Κυριακή, 24 Μαρτίου 2013
Southern Europe lies prostrate before the German Imperium. Cyprus is only the first victim of a one-size-must-fit-all policy that is made in Berlin.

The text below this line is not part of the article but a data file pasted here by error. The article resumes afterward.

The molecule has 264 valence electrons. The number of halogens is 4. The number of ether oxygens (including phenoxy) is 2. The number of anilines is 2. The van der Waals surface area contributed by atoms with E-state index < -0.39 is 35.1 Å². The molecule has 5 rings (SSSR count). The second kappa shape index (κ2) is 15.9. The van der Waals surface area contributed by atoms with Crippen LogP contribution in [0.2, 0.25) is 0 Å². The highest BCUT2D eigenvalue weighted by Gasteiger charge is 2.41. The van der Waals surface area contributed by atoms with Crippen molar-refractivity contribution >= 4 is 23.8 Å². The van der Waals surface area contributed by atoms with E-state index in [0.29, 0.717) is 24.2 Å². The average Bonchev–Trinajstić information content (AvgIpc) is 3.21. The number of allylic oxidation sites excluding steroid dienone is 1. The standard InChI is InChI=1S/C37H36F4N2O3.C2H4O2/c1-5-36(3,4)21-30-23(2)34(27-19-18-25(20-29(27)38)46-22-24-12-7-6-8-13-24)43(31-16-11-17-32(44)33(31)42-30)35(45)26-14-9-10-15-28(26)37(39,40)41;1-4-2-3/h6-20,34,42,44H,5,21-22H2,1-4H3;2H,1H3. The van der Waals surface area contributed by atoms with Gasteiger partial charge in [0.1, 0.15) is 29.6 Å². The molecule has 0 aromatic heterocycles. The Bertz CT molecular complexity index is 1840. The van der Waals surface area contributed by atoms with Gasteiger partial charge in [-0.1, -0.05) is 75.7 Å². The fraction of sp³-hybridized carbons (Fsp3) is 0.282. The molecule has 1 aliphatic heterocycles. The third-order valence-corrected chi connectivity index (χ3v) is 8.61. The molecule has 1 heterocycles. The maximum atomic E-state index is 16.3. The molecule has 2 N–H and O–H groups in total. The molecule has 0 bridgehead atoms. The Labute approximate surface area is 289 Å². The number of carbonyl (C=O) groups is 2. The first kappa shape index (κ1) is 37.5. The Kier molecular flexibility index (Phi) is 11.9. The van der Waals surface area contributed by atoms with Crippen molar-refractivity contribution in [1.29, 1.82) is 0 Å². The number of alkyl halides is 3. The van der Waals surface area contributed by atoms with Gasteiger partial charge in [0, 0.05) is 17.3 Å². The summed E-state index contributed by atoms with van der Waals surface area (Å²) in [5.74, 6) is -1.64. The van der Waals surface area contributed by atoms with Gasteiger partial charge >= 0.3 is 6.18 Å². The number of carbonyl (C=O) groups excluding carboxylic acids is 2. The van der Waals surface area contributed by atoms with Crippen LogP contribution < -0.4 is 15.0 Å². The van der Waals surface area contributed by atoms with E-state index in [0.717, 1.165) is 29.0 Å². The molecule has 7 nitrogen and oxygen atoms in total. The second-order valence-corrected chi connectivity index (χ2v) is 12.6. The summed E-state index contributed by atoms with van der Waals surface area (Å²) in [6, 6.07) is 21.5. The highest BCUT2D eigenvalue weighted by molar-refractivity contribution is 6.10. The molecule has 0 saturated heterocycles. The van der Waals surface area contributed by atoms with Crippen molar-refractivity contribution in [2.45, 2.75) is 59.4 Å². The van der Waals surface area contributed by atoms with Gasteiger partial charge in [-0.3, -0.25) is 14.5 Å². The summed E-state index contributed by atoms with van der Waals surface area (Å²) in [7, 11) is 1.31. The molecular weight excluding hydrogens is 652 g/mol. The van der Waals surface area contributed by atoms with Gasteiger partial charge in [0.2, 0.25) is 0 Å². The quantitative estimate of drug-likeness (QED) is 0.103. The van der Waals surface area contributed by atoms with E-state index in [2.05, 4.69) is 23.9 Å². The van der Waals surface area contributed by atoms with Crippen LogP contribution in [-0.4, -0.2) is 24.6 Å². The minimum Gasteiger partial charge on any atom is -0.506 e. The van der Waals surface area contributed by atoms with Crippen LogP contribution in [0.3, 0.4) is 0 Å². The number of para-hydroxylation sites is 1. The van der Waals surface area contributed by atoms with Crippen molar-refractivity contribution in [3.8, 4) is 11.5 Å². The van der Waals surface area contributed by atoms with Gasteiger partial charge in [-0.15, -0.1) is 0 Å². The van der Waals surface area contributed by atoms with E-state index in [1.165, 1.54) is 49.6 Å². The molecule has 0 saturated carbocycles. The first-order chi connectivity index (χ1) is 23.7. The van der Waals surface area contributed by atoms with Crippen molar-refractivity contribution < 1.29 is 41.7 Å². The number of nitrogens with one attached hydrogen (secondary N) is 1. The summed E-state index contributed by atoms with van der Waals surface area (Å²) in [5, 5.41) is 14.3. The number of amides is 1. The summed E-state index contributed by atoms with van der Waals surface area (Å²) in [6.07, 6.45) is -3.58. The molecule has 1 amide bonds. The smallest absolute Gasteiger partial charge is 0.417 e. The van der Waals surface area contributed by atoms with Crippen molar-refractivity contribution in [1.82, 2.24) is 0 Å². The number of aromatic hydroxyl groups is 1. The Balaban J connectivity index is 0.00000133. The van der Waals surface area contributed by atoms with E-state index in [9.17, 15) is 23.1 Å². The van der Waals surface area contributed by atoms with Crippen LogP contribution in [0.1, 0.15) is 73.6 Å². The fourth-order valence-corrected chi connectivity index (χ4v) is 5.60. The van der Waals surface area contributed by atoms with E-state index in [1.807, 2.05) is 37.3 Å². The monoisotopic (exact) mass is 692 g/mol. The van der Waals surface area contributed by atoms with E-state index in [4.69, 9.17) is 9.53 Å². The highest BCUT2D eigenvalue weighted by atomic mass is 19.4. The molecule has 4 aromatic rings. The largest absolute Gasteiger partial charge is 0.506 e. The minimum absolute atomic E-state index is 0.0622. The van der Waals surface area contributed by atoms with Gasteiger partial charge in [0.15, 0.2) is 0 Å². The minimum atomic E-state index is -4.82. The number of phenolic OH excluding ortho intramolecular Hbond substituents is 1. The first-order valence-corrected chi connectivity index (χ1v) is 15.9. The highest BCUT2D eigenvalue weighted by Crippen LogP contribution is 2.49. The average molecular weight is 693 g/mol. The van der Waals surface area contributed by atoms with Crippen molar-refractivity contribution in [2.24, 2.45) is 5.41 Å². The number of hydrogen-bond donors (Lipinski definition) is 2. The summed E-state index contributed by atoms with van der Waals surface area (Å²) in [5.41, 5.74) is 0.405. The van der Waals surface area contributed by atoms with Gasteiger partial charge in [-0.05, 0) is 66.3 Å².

By Charles Moore 'Cyprus is capitulating not out of euro-patriotism, but out of fear; this is not European “solidarity”, but coercion.' Above, Cypriots demonstrate outside the parliament in Nicosia Photo: BLOOMBERG Othello. “What’s the matter, think you?” Cassio. “Something from Cyprus, as I may divine; It is a business of some heat.” Shakespeare is on the money. Then, as now, Cyprus was the toy of foreign powers. Othello was sent there from Venice to repel the Turks, though luckily they all got blown away in a tempest. Since then, Russia, Britain, Greece and, always, Turkey, have taken an interest. Even today, Britain has an important listening post for the Middle East there, 60,000 expatriates, 3,500 troops in our sovereign bases and a continuing role as a guarantor power. Cypriots still drive on the left. Lord Salisbury, who won control of Cyprus for Britain from Turkey in 1878, once sent an envoy there. People complained that the man knew neither Greek nor Turkish. “Good,” said Salisbury, “then he will hear fewer lies.” er is Germany. We have heard enough lies, the Germans are saying haughtily to the Cypriots, now shut up and do what we want. Yesterday, Angela Merkel, the German Chancellor, ordered that “Cyprus must realise that its business model is dead”. It is hard to tell whether this was true before she said it. Some argue that the problems in Cypriot banking were hugely exaggerated by the country’s outgoing Communist government for electoral reasons. But this has become irrelevant. If the business model was not dead before the intervention of Brussels, Frankfurt, Berlin and the IMF, it is now. No one with any choice in the matter will want to put his money in a Cypriot bank any more. This now-dead business model supported banking assets worth eight times more than the country’s GDP, so its demise will hurt for a long time. If you are an independent country, even a small one, you can recover from economic shocks surprisingly quickly. Look at Iceland, which, like Cyprus, was awash with Russian money, but, unlike Cyprus, is not in the eurozone. It ended up, when its banks collapsed, with each Icelander theoretically on the hook for an average of $330,000. It decided that, after all, it preferred fishing to banking; it had its own currency. Now it is back on the way to economic health. No such luck for Cyprus. From now on, it will be told what to do by the nations and organisations into whose hands it seems about to surrender itself. It cannot make decisions for its own good. It is a tiny, far-flung, vulnerable part of the new German Europe. So let us look at this question not from an economic but an imperial point of view. One problem of imperial rule is that it can be worse for the satellites of the empire if the centre is democratic. A benign despot can at least take a long view about the welfare of his fiefdom. Elected rulers usually cannot. Television footage this week has been of weeping, angry crowds in Nicosia and Limassol, but the crowds that matter are the ones that have not taken to the streets in Berlin or Munich or Hamburg. They get their next vote in the German general election in September. They dislike shelling out for what they see as feckless Mediterraneans: they detest the idea of doing so for what they see as crooked Russians. The conflict between Teuton and Slav has never ceased. Mrs Merkel’s policy for Cyprus has to be constructed round what her Teutons want. It is another feature of democratic regimes that they are instinctively uncomfortable with imperial pretensions; so they seek the moral high ground, like a mountaineer who just keeps climbing higher when he’s lost in the fog. We British liked to think that we were bringing civilisation and the rule of law to our colonies. The Americans have tended to deny an imperial role altogether and talk about safeguarding democracy. Now it is the Germans’ turn to exercise an imperium. Their re-entry into the comity of nations has been based on the idea that they are peaceful, law-respecting, internationalist, politically vegetarian. They support an ever-closer European Union because they want to be a “European Germany” to avoid a “German Europe”. They are perfectly genuine about wishing to overcome what is euphemistically called “the problem of history”. So they are obsessed with the importance of rules, of obeying them and being seen to obey them. They have been good boys, and by doing so, they have prospered mightily. But as they have grown stronger, their love of rules has turned into an instrument of their power. We are good European citizens, the Germans argue, and we have done well. So the answer is for everyone in the eurozone to behave just like us and they will do well too. One size must fit all, and that size is made in Germany. What the Germans leave out of account is that the single currency which, for them, is artificially low in international value is, for most of the rest of the eurozone, punitively high. What helps them crushes others. After victory in 1945, Churchill broadcast that Germany “lies prostrate before us”. Today, most of southern Europe lies prostrate before Germany. Mrs Merkel does not see it this way, but if she were to impose upon her own country the levels of unemployment which her eurozone policies inflict upon Spain or Greece or Italy, she would be out of office tomorrow. It is in the nature of imperial power that it is very much slower to feel the pain of those it rules at a distance than that of its own people. That is why its colonial subjects tend to dislike it, even when it is well-intentioned and orderly. By this point, many people, especially Germans, will be furiously objecting to my line of argument. This is not imperialism, they will say, this is a new concept of doing things called the European Union. The eurozone is on its way, they go on, to the safe harbour of a banking union and a fiscal union, to a United States of Europe in all but name. Then all will have equal rights and equal protection. To get this union right, though, we mustn’t have “legacy debts”: these problems of transition are tough, but if they are firmly dealt with, all will be well. And possibly, one distant day, it will be. Possibly, just as people all over the known world could once say “Civis Romanus sum” (“I am a Roman citizen”), so they will be able to say, “I am a European”, and know that they are safe and free under the blue flag with its golden stars. It may be for that reason that the eurozone decision-makers decided to make an example of Cyprus. They knew that it was puny. They believed, probably correctly, that it would have to obey. They hoped to show the world, which doubts, that they mean what they say. But the exertion of such power is a very ugly thing. When you see it exerted you also see who is accorded respect and who isn’t. In this case, ordinary depositors have been disrespected and parliamentary processes have been bullied into giving the “right” answer. Cyprus is capitulating not out of euro-patriotism, but out of fear. This is not European “solidarity” but coercion. In all this long euro-crisis, Britain has rightly held aloof, but at the same time urged the eurozone to deepen and strengthen itself. This is inconsistent reasoning. If tiny Cyprus can be so much trouble in building the great euro-Empire, what does that say about the likely harmony of the ultimate whole? http://www.telegraph.co.uk/news/worldnews/europe/cyprus/9948545/Southern-Europe-lies-prostrate-before-the-German-imperium.html